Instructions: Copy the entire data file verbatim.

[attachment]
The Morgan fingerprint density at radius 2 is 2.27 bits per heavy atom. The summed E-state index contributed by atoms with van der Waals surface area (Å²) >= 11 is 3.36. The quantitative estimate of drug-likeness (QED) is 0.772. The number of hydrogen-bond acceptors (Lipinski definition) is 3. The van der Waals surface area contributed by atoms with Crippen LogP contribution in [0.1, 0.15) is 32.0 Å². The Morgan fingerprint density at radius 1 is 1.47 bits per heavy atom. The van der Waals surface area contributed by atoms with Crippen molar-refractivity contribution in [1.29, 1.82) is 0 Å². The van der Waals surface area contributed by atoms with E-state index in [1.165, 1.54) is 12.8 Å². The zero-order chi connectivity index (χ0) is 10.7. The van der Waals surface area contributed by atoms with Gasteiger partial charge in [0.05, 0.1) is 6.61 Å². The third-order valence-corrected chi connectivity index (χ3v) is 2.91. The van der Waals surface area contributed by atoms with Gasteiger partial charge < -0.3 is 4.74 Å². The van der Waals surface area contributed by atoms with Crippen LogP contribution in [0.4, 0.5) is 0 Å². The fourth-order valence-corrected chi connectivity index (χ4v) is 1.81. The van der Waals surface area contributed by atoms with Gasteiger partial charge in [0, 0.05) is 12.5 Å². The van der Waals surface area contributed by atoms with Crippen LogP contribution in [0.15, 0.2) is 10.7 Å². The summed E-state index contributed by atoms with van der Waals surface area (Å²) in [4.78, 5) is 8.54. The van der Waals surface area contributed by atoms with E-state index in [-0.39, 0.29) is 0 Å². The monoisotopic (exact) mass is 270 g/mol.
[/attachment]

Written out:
The Morgan fingerprint density at radius 2 is 2.27 bits per heavy atom. The summed E-state index contributed by atoms with van der Waals surface area (Å²) >= 11 is 3.36. The quantitative estimate of drug-likeness (QED) is 0.772. The number of hydrogen-bond acceptors (Lipinski definition) is 3. The van der Waals surface area contributed by atoms with Crippen LogP contribution in [0.1, 0.15) is 32.0 Å². The Morgan fingerprint density at radius 1 is 1.47 bits per heavy atom. The van der Waals surface area contributed by atoms with Crippen molar-refractivity contribution in [1.29, 1.82) is 0 Å². The van der Waals surface area contributed by atoms with E-state index in [1.165, 1.54) is 12.8 Å². The zero-order chi connectivity index (χ0) is 10.7. The van der Waals surface area contributed by atoms with Gasteiger partial charge in [0.05, 0.1) is 6.61 Å². The third-order valence-corrected chi connectivity index (χ3v) is 2.91. The van der Waals surface area contributed by atoms with Gasteiger partial charge < -0.3 is 4.74 Å². The van der Waals surface area contributed by atoms with Crippen LogP contribution in [0.4, 0.5) is 0 Å². The fourth-order valence-corrected chi connectivity index (χ4v) is 1.81. The van der Waals surface area contributed by atoms with Gasteiger partial charge in [0, 0.05) is 12.5 Å². The van der Waals surface area contributed by atoms with Crippen LogP contribution in [0.15, 0.2) is 10.7 Å². The summed E-state index contributed by atoms with van der Waals surface area (Å²) in [4.78, 5) is 8.54. The van der Waals surface area contributed by atoms with E-state index in [-0.39, 0.29) is 0 Å². The monoisotopic (exact) mass is 270 g/mol.